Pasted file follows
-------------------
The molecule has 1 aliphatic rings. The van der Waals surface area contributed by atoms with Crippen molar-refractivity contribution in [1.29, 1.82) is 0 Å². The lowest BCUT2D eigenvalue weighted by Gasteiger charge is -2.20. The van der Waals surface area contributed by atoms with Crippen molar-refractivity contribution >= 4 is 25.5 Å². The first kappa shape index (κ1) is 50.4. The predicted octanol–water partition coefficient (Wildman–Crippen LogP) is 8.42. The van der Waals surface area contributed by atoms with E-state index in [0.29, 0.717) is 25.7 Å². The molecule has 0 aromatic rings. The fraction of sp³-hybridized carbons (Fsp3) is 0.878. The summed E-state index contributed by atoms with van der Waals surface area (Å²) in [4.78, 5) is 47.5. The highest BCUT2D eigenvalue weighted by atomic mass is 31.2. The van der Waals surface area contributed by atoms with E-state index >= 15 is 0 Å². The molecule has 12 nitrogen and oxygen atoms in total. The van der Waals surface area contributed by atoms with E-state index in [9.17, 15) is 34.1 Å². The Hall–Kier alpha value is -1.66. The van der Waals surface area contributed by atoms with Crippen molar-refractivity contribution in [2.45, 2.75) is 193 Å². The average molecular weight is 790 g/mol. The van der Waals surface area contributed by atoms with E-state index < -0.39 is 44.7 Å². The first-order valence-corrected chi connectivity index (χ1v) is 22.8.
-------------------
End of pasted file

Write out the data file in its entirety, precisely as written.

The molecule has 1 aliphatic rings. The van der Waals surface area contributed by atoms with Crippen molar-refractivity contribution in [1.29, 1.82) is 0 Å². The lowest BCUT2D eigenvalue weighted by Gasteiger charge is -2.20. The van der Waals surface area contributed by atoms with Crippen molar-refractivity contribution >= 4 is 25.5 Å². The first kappa shape index (κ1) is 50.4. The predicted octanol–water partition coefficient (Wildman–Crippen LogP) is 8.42. The van der Waals surface area contributed by atoms with E-state index in [0.29, 0.717) is 25.7 Å². The molecule has 0 aromatic rings. The fraction of sp³-hybridized carbons (Fsp3) is 0.878. The summed E-state index contributed by atoms with van der Waals surface area (Å²) in [4.78, 5) is 47.5. The highest BCUT2D eigenvalue weighted by atomic mass is 31.2. The van der Waals surface area contributed by atoms with E-state index >= 15 is 0 Å². The molecule has 12 nitrogen and oxygen atoms in total. The van der Waals surface area contributed by atoms with E-state index in [9.17, 15) is 34.1 Å². The Hall–Kier alpha value is -1.66. The van der Waals surface area contributed by atoms with Crippen molar-refractivity contribution in [2.45, 2.75) is 193 Å². The average molecular weight is 790 g/mol. The van der Waals surface area contributed by atoms with E-state index < -0.39 is 44.7 Å². The first-order valence-corrected chi connectivity index (χ1v) is 22.8.